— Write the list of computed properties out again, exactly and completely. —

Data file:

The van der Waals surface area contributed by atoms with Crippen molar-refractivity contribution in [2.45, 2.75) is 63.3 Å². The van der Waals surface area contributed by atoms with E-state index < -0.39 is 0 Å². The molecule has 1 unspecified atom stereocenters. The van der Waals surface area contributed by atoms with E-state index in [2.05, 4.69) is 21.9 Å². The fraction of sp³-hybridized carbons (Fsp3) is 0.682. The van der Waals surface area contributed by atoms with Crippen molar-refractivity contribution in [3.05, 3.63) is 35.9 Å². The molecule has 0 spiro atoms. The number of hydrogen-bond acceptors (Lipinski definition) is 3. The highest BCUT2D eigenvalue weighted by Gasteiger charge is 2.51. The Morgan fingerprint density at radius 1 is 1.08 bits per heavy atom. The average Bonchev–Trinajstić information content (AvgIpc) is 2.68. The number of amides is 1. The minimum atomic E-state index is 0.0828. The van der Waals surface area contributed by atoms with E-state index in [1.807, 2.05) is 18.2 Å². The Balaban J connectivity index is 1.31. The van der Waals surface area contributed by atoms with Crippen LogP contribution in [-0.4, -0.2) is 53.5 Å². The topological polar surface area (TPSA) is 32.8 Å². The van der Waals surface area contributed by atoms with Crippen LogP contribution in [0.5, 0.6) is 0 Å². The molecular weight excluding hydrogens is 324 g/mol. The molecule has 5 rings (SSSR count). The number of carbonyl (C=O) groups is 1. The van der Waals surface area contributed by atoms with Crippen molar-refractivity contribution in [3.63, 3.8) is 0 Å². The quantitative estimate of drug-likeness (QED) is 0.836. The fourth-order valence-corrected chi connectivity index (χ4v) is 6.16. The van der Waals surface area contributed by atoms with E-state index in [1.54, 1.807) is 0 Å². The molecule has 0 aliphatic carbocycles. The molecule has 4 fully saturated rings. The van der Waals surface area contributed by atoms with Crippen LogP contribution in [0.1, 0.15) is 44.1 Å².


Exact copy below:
The van der Waals surface area contributed by atoms with Crippen molar-refractivity contribution in [2.45, 2.75) is 63.3 Å². The van der Waals surface area contributed by atoms with E-state index < -0.39 is 0 Å². The molecule has 1 unspecified atom stereocenters. The van der Waals surface area contributed by atoms with E-state index in [2.05, 4.69) is 21.9 Å². The fraction of sp³-hybridized carbons (Fsp3) is 0.682. The van der Waals surface area contributed by atoms with Crippen molar-refractivity contribution in [3.05, 3.63) is 35.9 Å². The molecule has 0 spiro atoms. The number of hydrogen-bond acceptors (Lipinski definition) is 3. The highest BCUT2D eigenvalue weighted by Gasteiger charge is 2.51. The Morgan fingerprint density at radius 1 is 1.08 bits per heavy atom. The average Bonchev–Trinajstić information content (AvgIpc) is 2.68. The number of amides is 1. The minimum atomic E-state index is 0.0828. The van der Waals surface area contributed by atoms with E-state index in [1.807, 2.05) is 18.2 Å². The Balaban J connectivity index is 1.31. The van der Waals surface area contributed by atoms with Crippen LogP contribution in [-0.4, -0.2) is 53.5 Å². The topological polar surface area (TPSA) is 32.8 Å². The van der Waals surface area contributed by atoms with Crippen LogP contribution in [0.5, 0.6) is 0 Å². The molecular weight excluding hydrogens is 324 g/mol. The molecule has 5 rings (SSSR count). The number of carbonyl (C=O) groups is 1. The van der Waals surface area contributed by atoms with Crippen molar-refractivity contribution in [3.63, 3.8) is 0 Å². The quantitative estimate of drug-likeness (QED) is 0.836. The fourth-order valence-corrected chi connectivity index (χ4v) is 6.16. The van der Waals surface area contributed by atoms with E-state index in [1.54, 1.807) is 0 Å². The molecule has 0 aliphatic carbocycles. The molecule has 4 fully saturated rings. The van der Waals surface area contributed by atoms with Crippen LogP contribution in [0.1, 0.15) is 44.1 Å².